ACTA’s premise that the government should spy on its citizens and exchange that data with other governments in order to protect the intellectual property industry is profoundly misguided.  The number of reported cases of US governmental spying on American citizens has never been so high, and ACTA invites a breeding ground for further abuse and erosion of citizen’s privacy.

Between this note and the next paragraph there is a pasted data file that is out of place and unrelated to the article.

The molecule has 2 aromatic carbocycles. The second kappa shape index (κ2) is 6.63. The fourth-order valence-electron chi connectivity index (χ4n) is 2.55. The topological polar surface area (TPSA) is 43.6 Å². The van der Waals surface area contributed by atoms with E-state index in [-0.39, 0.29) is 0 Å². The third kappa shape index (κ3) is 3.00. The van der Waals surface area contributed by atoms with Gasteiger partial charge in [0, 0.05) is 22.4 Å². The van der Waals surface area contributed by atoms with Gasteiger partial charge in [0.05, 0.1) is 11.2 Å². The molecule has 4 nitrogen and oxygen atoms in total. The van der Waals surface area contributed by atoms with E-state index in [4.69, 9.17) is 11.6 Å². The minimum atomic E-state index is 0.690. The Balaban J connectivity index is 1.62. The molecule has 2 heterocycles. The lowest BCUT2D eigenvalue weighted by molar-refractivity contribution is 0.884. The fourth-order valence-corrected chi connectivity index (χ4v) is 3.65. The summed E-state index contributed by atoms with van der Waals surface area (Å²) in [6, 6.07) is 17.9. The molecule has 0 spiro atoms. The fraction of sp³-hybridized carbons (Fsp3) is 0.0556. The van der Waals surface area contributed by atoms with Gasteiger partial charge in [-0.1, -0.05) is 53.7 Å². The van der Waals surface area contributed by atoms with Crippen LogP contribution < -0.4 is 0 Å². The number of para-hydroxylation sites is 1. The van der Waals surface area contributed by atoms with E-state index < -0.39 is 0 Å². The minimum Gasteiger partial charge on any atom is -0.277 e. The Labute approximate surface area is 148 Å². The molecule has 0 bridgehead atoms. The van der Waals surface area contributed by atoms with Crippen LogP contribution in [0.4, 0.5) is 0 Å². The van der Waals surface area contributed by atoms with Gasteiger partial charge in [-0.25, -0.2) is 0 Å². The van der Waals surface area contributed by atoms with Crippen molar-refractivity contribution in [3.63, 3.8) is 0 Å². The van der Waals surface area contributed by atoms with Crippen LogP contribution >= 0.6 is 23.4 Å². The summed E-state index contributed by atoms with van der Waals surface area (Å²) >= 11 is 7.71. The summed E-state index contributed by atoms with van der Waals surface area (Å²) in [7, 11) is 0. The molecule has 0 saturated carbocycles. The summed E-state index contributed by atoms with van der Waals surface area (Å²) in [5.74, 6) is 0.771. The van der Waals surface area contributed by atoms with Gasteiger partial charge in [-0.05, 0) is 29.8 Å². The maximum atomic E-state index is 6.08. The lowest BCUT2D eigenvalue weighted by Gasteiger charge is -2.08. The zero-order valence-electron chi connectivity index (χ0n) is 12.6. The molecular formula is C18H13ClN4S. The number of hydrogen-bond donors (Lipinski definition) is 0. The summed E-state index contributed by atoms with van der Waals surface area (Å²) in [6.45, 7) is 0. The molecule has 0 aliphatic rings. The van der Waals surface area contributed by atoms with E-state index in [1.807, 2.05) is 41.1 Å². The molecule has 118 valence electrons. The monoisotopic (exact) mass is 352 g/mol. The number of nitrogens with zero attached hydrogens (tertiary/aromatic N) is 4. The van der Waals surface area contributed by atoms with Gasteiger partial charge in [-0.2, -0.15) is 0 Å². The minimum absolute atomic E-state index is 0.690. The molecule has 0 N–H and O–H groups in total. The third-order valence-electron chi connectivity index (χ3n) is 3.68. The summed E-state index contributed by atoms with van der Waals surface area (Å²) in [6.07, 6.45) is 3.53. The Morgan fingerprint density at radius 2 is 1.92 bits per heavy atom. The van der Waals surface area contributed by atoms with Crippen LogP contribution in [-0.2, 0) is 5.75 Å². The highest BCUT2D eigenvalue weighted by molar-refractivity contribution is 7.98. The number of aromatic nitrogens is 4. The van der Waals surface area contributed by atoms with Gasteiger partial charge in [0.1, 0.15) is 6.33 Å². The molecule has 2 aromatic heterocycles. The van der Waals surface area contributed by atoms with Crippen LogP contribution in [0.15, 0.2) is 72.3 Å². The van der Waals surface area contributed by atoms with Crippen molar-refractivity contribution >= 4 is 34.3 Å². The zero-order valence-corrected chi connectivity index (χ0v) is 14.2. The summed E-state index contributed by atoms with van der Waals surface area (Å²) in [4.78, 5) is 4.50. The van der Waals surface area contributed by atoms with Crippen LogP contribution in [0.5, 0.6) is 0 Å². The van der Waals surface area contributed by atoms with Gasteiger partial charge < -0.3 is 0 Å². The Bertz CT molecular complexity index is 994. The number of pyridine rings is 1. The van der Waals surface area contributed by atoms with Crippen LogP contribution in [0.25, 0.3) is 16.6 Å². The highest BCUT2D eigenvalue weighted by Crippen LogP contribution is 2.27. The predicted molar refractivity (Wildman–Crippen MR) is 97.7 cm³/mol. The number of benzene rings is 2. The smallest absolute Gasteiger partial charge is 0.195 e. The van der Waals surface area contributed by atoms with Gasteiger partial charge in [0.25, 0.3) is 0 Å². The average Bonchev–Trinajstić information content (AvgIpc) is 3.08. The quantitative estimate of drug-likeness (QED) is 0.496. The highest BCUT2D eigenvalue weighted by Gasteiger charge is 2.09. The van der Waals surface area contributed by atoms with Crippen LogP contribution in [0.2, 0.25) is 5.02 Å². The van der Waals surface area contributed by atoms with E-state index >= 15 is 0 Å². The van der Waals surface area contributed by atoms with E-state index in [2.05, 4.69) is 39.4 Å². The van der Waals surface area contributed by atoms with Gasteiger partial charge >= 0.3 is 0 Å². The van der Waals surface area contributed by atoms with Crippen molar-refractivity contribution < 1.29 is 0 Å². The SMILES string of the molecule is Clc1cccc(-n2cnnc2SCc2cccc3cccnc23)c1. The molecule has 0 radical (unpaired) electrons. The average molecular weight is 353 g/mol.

ACTA proposes a policy of “one-size-fits-all” (X-Large) for intellectual property legal and enforcement measures.  But the very nature of a digital environment requires that we leave a breathing space for flexibility in information policymaking that is necessary for information and creativity to flourish.  The imposition of new international enforcement measures leaves nations with no opportunity to set alternative policy priorities, despite the fact that national priorities regarding information policy vary dramatically from country to country.  In the past, the US economically flourished because of its tradition of ensuring a broad range of flexibilities in intellectual property law and by permitting a robust system of limitations and exceptions to exclusive rights.  Maintaining flexibility to respond to technological change is important for innovation and creativity in developed and developing countries alike.